On behalf of the Carbide and Carbon Chemicals Corporation and the supervisory staff of the Oak Ridge plant, this opportunity is taken to thank these men, and to wish them great success in their future activities." - George T. Felbeck; Vice-President; Carbide and Carbon Chemicals Corporation; Oak Ridge, TN; 1945
SED at X-10
"I welcome this opportunity to express the appreciation of Clinton Laboratories, the University of Chicago, and the Monsanto Chemical Company for the great assistance given by the members of the Special Engineer Detachment in the carrying out of our part of the atomic energy program. A large share of the credit for the successful completion of our tasks belongs to these young men.
At a time when it seemed impossible to recruit enough civilians having the proper qualifications for the exacting work to be done, these carefully selected men from the armed forces were brought in and asked to work side by side with the engineers, physicists, and chemists. They rapidly adjusted themselves to their new environment and cheerfully worked the long hours demanded by our tight time schedules. It is difficult to see how we could have completed the war tasks assigned to us in the time allotted for their completion without the assistance of this special detachment.
These Special Engineer Detachment men have fitted into the Clinton Laboratories organization in all technical fields and in all levels including those requiring high supervisory skill and responsibility and have discharged their obligations admirably. Soldier has supervised civilian, civilian has supervised soldier, and probably even Pfc has supervised a sergeant with no thought as to what kind of clothes or how many stripes were worn by themselves and others. They have devoted themselves whole heartedly and well beyond the line of duty to satisfactorily complete the job. These men are to be congratulated on the remarkable way in which they have taken hold of the work here and helped us carry each task through to its successful completion." - Dr. Martin D. Whitaker, Director; Clinton Laboratories; Oak Ridge, TN; 1945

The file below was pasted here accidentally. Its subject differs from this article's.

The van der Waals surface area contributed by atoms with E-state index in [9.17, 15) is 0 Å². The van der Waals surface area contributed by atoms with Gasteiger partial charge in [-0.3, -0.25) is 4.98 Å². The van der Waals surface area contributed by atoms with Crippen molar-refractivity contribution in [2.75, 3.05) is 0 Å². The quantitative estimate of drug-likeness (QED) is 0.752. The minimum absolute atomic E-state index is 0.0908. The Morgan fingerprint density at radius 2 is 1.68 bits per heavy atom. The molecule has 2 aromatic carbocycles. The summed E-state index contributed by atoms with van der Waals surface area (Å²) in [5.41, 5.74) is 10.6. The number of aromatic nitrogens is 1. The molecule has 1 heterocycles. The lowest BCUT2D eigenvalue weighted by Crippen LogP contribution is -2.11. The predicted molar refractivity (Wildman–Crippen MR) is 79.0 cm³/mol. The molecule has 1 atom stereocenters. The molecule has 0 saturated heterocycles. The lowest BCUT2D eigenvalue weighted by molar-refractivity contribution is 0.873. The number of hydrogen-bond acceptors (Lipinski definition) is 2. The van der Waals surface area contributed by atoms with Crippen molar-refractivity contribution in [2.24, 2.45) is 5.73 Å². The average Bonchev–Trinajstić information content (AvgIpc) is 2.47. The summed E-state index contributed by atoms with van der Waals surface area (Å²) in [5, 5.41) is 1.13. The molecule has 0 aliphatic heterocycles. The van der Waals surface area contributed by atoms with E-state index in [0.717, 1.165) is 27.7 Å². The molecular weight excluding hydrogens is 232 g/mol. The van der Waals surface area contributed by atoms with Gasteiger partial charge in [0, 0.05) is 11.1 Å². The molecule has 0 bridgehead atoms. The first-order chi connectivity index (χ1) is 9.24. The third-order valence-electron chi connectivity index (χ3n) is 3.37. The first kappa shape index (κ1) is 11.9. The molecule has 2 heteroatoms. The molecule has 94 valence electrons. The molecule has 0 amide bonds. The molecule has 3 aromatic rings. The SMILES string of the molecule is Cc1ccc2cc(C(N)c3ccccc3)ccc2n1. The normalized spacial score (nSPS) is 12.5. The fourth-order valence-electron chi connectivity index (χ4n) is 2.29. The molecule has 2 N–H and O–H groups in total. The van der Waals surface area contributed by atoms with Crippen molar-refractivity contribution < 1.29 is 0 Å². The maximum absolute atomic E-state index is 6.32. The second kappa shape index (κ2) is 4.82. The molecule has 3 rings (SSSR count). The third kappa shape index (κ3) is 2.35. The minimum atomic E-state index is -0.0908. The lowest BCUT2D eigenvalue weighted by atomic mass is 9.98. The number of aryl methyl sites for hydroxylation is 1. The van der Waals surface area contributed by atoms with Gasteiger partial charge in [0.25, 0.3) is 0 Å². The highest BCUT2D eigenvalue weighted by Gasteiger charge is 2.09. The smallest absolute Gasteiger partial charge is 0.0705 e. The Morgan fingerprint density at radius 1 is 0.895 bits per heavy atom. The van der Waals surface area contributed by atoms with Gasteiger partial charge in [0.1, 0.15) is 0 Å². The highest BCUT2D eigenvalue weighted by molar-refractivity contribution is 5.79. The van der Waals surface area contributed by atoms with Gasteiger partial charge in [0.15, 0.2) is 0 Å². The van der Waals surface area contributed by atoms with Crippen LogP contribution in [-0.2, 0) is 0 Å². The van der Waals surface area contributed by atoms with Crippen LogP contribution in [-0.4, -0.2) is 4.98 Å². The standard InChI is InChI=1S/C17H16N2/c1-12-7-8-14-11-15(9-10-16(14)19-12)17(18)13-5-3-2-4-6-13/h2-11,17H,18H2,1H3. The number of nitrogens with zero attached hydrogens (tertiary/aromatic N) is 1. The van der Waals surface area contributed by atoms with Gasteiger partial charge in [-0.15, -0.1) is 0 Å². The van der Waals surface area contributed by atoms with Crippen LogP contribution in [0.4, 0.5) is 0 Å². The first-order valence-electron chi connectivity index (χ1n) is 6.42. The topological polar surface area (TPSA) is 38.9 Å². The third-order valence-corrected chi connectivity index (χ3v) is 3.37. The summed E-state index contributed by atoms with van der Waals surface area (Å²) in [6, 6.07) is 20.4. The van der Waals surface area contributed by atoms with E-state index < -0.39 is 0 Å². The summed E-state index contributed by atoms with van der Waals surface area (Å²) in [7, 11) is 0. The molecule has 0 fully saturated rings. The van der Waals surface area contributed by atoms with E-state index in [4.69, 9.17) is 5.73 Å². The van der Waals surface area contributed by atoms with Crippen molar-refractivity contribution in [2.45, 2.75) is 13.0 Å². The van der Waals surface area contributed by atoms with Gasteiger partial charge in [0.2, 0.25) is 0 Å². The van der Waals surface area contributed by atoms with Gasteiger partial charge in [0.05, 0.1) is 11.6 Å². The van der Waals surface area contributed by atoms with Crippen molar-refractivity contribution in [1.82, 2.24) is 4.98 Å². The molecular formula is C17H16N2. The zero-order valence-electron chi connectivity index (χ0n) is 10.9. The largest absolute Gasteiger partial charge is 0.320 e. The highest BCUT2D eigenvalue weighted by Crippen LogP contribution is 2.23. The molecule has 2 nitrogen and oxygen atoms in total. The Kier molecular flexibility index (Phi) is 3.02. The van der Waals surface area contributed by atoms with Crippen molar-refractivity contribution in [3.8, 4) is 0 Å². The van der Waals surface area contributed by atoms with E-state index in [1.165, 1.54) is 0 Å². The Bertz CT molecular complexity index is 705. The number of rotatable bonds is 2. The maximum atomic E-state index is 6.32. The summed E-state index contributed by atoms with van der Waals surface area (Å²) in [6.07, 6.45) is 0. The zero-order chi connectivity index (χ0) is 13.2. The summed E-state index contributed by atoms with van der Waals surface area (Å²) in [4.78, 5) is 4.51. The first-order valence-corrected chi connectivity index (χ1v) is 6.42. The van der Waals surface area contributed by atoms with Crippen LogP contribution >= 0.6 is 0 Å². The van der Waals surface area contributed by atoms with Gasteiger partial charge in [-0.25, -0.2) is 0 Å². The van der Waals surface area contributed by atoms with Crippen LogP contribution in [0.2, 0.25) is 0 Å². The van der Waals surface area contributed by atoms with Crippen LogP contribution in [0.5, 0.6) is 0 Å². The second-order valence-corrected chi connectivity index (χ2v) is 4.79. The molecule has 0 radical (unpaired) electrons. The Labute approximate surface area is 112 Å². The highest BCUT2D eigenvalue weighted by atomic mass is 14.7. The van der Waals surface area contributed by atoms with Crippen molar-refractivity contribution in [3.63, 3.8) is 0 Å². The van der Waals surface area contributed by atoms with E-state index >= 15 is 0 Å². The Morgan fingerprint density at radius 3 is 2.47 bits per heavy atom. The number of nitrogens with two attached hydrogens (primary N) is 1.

SED at Y-12
"Early in 1943 when Tennessee Eastman Corporation entered into a contract with the government to operate the Y-12 plant, there was a serious shortage of manpower in this area. This shortage was essentially critical insofar as scientific and technical people were concerned.
In order to aid us in overcoming this obstacle, the Army made it possible for us to secure the services of a limited number of enlisted men, who had specialized training in scientific fields, and who were willing to work on this project. These men were carefully selected, and were assigned to a variety of jobs in which their technical competence could be of the greatest assistance to the overall program. Not only was their work of consistently high caliber, but their attitude of cheerful cooperation was a fine example to the remainder of the organization.
The Special Engineer Detachment has every reason to be proud of the contribution it has made to the success of this project. Every member has earned our sincere gratitude, and will take with them our best wishes for success in his future endeavors." - Dr. Frederick R. Conklin; Works Manager; Tennessee Eastman Corporation; Oak Ridge, TN; 1945
Oak Ridge In Their Own Words (Oak Ridge SED veterans' testimonies)
Oak Ridge SED Yearbook (150 pages)